Philip Johnson, Glass house, 1949.

        There is a lot to work on within the pictorial space of the photograph, and the methods Szarkowski and others used to privilege that space have truly enabled artists to work deeply in performative, theatrical, and sculptural models, while still abstracting their ideas into concise, two-dimensional form. The construct of the print as a window has even influenced the way the photograph is appropriated as an object into sculptural practice, so that when Tom Burr or Rachel Harrison deploys a photograph into a sculptural situation, the photograph still manages to define its own discrete space within a more complicated—and in Modernist terms, hybrid—framework. There is, however, something left to be done here, which is to say: where is the work with the frame itself? Where is the photograph unflattened, unfurled, unglazed? Where is the photograph neither mirror nor window, neither architectural decoration nor architecture itself? Where in contemporary practice is the photograph a photograph?

        (1) John Szarkowski, Mirrors and Windows: American Photography since 1960 (New York: The Museum of Modern Art, 1978), p. 25.
        (2) ibid. p. 15.
        (3) ibid. p. 16.
        (4) ibid. p. 13.
        (5) Szarkowski wrote extensively on Atget, including a four-volume catalogue entitled The Work of Atget (with Maria Morris Hambourg; New York: The Museum of Modern Art, 1981–85).
        (6) Clement Greenberg, “Four Photographers: Review of A Vision of Paris by Eugène-Auguste Atget; A Life in Photographs by Edward Steichen; The World Through My Eyes by Andreas Feininger; and Photographs by Cartier-Bresson, introduced by Lincoln Kirstein” Clement Greenberg: The collected essays and criticism Volume 4 Modernism with a Vengeance 1957–1969, ed. John O’Brian (Chicago: University of Chicago Press, 1993), p. 184.
        (7) Ibid. p. 184
        (8) ibid. p. 183.
        (9) ibid. p. 186.
        (10) Photographers are notoriously drawn to photographing windows, as well, a motif that is often seen as extremely self-reflexive.
        (11) Sarah Bassnett, “From Public Relations to Art: Exhibiting Frances Benjamin Johnston’s Hampton Institute Photographs” in History of Photography, volume 32, number 2, summer 2008, eds. Thy Phu and Matthew Brower (Oxon, UK: Taylor & Francis), pp. 152–68.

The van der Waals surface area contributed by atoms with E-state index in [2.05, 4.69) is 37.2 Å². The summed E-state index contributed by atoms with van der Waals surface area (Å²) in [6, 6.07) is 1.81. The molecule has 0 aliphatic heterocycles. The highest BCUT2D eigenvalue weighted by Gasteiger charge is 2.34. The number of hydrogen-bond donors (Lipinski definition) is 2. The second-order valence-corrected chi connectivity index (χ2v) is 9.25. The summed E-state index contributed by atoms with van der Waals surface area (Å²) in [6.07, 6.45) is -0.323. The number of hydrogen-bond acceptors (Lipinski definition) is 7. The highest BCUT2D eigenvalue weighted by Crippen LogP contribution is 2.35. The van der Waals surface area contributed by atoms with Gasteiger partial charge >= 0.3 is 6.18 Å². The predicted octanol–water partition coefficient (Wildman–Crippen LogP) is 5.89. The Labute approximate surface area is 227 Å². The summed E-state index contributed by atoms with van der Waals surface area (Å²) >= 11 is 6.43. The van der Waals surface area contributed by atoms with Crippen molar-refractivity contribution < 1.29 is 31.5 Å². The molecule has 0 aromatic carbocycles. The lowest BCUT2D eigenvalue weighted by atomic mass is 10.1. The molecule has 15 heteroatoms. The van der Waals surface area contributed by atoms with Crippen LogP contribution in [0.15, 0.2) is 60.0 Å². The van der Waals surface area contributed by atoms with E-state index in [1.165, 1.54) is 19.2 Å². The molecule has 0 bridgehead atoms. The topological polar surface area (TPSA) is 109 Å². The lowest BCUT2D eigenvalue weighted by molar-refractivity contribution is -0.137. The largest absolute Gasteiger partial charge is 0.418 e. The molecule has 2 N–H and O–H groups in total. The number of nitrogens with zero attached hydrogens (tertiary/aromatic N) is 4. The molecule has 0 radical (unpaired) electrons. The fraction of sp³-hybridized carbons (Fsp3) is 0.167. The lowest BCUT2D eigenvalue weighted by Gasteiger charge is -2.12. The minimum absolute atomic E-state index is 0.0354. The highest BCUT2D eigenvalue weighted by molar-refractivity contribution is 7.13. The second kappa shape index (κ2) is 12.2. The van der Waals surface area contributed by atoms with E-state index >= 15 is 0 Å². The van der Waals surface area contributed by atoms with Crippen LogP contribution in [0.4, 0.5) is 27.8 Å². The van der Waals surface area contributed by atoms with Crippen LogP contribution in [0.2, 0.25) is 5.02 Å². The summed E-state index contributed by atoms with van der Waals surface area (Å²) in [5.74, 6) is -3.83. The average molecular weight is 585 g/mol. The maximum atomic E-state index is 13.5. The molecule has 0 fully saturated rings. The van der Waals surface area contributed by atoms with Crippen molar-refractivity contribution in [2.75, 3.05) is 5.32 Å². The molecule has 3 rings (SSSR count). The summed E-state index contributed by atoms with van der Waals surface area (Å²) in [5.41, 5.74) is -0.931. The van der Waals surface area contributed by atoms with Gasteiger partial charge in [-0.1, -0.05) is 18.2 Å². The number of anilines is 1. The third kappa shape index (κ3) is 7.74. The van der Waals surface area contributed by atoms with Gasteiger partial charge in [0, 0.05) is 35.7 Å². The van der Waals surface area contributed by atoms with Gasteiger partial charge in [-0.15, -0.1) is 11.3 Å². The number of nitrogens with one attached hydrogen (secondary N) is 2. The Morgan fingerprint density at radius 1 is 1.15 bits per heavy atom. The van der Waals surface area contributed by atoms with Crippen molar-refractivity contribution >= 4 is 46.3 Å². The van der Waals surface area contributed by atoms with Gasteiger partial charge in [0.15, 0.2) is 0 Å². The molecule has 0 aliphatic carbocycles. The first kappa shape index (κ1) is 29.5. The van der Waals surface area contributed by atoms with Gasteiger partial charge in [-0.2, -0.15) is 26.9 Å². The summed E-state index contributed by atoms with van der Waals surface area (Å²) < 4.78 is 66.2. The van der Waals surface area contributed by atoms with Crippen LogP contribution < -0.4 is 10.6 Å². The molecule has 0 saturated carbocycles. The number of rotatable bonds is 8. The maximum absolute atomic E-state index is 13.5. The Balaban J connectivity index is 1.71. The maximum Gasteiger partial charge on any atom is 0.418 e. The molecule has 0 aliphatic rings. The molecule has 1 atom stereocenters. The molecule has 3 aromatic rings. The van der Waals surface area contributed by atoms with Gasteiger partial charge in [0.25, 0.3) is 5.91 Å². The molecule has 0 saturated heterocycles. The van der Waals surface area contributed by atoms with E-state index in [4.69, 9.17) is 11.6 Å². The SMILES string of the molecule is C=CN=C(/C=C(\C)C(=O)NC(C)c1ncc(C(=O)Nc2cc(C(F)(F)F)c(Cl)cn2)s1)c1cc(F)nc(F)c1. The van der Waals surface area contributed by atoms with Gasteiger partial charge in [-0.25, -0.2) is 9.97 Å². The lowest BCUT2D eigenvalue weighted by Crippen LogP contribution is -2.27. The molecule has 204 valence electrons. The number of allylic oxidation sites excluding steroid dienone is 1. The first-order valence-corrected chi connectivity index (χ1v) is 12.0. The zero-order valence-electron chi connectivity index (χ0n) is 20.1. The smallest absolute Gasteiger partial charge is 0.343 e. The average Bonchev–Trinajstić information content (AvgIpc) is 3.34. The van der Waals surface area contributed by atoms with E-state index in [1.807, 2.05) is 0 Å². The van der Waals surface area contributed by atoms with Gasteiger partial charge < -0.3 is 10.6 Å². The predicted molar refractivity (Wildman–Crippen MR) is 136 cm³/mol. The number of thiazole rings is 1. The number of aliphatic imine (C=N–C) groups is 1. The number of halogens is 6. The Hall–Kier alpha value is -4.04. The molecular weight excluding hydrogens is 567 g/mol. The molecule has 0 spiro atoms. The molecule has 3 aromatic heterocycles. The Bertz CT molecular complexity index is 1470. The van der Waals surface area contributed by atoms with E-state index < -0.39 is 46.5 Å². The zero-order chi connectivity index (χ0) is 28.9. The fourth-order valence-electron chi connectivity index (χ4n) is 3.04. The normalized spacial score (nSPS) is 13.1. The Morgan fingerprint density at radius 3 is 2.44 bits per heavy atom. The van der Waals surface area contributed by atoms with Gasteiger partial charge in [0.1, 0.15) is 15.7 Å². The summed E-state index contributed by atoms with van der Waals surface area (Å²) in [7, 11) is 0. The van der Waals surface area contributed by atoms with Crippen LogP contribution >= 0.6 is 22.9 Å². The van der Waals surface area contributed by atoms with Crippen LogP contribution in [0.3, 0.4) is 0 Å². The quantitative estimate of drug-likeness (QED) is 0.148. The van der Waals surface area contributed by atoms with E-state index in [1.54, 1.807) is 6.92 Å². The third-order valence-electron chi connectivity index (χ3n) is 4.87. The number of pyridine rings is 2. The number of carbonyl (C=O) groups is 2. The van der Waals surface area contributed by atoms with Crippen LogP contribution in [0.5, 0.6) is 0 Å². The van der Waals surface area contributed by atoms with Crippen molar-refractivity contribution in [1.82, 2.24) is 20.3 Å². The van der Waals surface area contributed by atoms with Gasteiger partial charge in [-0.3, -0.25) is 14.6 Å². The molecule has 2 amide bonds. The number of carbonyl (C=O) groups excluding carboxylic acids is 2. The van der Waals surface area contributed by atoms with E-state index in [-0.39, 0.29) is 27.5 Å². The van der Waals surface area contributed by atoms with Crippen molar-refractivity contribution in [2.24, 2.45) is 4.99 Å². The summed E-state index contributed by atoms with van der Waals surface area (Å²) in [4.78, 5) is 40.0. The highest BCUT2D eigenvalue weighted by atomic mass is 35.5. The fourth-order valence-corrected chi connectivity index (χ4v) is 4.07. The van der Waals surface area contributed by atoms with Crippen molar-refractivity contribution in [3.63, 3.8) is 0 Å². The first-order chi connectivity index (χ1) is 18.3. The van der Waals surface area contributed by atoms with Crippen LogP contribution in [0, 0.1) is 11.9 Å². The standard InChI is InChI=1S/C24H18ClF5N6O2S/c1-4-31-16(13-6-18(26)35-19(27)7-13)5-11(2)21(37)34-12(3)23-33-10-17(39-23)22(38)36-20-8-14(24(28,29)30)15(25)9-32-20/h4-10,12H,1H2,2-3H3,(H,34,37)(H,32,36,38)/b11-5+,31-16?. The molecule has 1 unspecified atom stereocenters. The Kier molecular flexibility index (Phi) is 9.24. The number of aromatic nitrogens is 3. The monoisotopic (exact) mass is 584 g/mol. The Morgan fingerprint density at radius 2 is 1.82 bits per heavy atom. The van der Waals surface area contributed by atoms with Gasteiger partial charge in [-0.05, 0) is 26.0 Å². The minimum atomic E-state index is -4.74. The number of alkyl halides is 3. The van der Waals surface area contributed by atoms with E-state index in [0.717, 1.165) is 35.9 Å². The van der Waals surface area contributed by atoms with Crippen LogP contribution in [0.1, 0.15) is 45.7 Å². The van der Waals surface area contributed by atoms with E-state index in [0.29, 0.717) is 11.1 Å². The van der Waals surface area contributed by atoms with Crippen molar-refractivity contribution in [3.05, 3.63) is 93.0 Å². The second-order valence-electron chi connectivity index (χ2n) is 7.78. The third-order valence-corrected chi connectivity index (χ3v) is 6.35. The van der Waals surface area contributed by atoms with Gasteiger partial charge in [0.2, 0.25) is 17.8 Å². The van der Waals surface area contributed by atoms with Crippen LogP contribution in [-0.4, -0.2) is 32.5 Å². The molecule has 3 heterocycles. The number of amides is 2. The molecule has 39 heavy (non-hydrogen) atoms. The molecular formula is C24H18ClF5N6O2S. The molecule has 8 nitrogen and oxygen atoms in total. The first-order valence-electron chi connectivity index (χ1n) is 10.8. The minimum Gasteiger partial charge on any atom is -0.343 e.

(12) ibid., quoting Patterson, Vivian. “The Hampton Project.” Carrie Mae Weems: The Hampton Project (New York: Aperture 2000), p. 32.
        (13) Please do see Bassnett’s article for more information on this fascinating topic.
        (14) Anne Vazquez, “American Frames: 1900–1950,” Picture Framing Magazine (March 2001), p. 74.
        (15) The Elements of Style: An Encyclopedia of Domestic Architectural Detail General Editor, Stephen Calloway. Consultant Editor, Elizabeth Cromley. Revised and Updated by Alan Powers, New Edition. (Originally published NY: Simon & Schuster, 1997), p. 313.
        (16) Anne Vazquez, “American Frames: 1900–1950.” Picture Framing Magazine (March 2001), P. 79.
        (17) Anne Vazquez, “American Frames: the 1970s.” Picture Framing Magazine (September 2001), p. 88.
        (18) The Elements of Style, pp. 423 and 454.
        (19) Glass House: Buildings for Open Living NY: The Vendome Press, 2008. 16.
        Philip Johnson is believed to have coined the phrase “International Style” to describe the European Modernism he helped to bring to the United States as director of the department of architecture at the Museum of Modern Art.
        (20) Glass House: Buildings for Open Living (NY: The Vendome Press, 2008), p. 18.
        (21) ibid., p. 29.

        Farrah Karapetian is an artist currently based in Los Angeles. She received her BA from Yale University, where she concentrated in photography, and her MFA from UCLA in 2008, where she worked with photography in a sculptural field.

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      • Ruby Sky Stiler That’s What She Said
      • Spencer Finch New Zealand Light
      • Dana Frankfort John Walker: Text in/and Painting
      • The Editors Whitney Biennial 2008